The title of this post means “Smiles from Ecuador” because I wanted to share some things that have happened during my time here that have made me laugh. I hope to give you a few laughs today too! Enjoy!
*The b and v sound in Spanish are the same. One night in my English class, I found myself explaining the difference between a vowel and a bowel. The students thought that the word was pronounced the same way. I tried to gently explain that they were not by teaching the students how to clearly make both the v sound and the b sound – hoping that there would be no confusion in the future.
*One evening was I was getting into a taxi I hit my head on the door. As if that wasn’t funny enough, I got into the taxi saying, “Ah, mi cabeza!” The next thing I knew, the taxi driver was asking me how tall I was. I can only assume that he thought I was tall and that is why I hit my head. Clearly at 5 feet, 2 inches, I am not breaking any height records. However, after I realized that the driver was asking me how tall I am, I realized that I didn’t know how to answer him using the metric system – in Spanish. I felt completely helpless not being able to tell someone how tall I am. Since then, I have learned that I am “uno, cincuenta y ocho.” Good to know, right?
*As I spoke with my Spanish teacher about his new contact lenses – “lentes” in Spanish- I continued to mistakenly call them lentejas, which are lentils. You know, the bean. Slightly different than that you want to put in your eyes to help you see.
*For those of you who have recently joined my blog I am going to retell a story from the cafe where I used to take Spanish lessons. This situation was so funny, I just have to retell it. As you can see in this picture, the cafe has glass doors. The door on the left is the one you are supposed to use to enter and leave the cafe. One day, while I was having my Spanish class, Cesar and I heard a loud BOOM. I soon found out that the noise was a man who was trying to leave the cafe, but walked into the window, instead of the door. Ouch! Poor guy. But . . . we couldn’t stop laughing either. Then, when I saw the man’s nose print on the door, another bout of laughter began.
*We were learning about family member names and adjectives in one of my classes. So, I had my students make a book about their family and write a sentence describing each person. Well, as you look at the picture on the left, you’ll see that while one of my students has wonderful English grammar skills, she was a little hard on her aunt. Pobre tia!
*Sometimes to break up our two-hour English classes, we play a silly game in the middle of class. One of the games has a person stand in the middle with everyone in a circle on the outside. The person in the middle quickly turns and gives a command to someone. They need to respond in three seconds or they are in the middle. One of the commands they can give is “Jello.” When this command is given, the person who is pointed to needs to start jiggling like jello, and the people on either side need to contain them with their arms . . . if this doesn’t sound funny here, give it a try and when you see people try to jiggle like jello it is sure to make you laugh.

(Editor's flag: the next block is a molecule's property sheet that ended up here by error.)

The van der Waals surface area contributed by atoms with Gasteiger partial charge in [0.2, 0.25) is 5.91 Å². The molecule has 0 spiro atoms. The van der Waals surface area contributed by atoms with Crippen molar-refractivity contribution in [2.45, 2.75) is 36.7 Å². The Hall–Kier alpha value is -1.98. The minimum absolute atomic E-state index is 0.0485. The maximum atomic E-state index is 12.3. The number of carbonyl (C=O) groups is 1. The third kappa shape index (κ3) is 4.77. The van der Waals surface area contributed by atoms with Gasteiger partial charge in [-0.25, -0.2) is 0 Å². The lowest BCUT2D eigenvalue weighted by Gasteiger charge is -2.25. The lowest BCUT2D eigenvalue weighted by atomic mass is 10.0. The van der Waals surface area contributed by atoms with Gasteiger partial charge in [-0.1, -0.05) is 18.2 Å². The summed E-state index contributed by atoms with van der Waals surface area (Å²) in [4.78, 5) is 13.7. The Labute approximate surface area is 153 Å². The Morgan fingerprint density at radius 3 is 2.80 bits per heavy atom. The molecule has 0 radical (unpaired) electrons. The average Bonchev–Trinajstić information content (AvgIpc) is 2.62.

*One day my students were taking a vocabulary quiz, and many – not just one – asked me if they could write the definition for the words in Spanish. What?!?! Um, no . . . this is English class.
*During my class with younger students, I use Spanish pretty regularly so they can understand what I am saying. My Spanish is often grammatically incorrect, but they usually understand the general idea of what I am trying to say. The other day, I was modeling how I wanted them to cut out an animal and write about it. I used a picture of a dog as an example. I taped the picture to the board and then drew a rectangle around it to pretend like it was a piece of paper. I told my students, “Este es mi papel.” They all started laughing. So, I got defensive and asked what was so funny. They explained that they thought I said, “Este es mi papa,” and they knew that the dog was not my dad. So, now I try to pronounce my words a bit more clearly so they don’t get my paper confused with my dad.
*At the right is a picture that a student drew of me after taking a test. Apparently, I dress rather formally when I teach here in Ecuador.
*Disclaimer: This story is not for young children. (Pam – don’t share this one with your class!) Next week, our school is putting on a carnival game-type event for all of the classes. One of my student’s game is the Crab Walk. (Remember the Crab Walk? You flip over with your belly toward the sky and walk with your hands and feet.) Part of her job is to teach the game participants how to play the game. When we practiced in class, many of the students were putting their butts on the ground, so I instructed them not to do so. The next day, as she was writing her instructions for the participants, she was planning to tell people to keep their ass off the ground. Eek. She didn’t remember the correct word to use! Therefore, I gently corrected her and told her that there are much more appropriate words to use for that body part, such as behind (formal) or butt (informal). Hilarious.
*So, now I want you to post a comment and share a funny story with me. I always need more laughter – since I am sometimes too serious – and would love to hear a funny story from you. Thanks!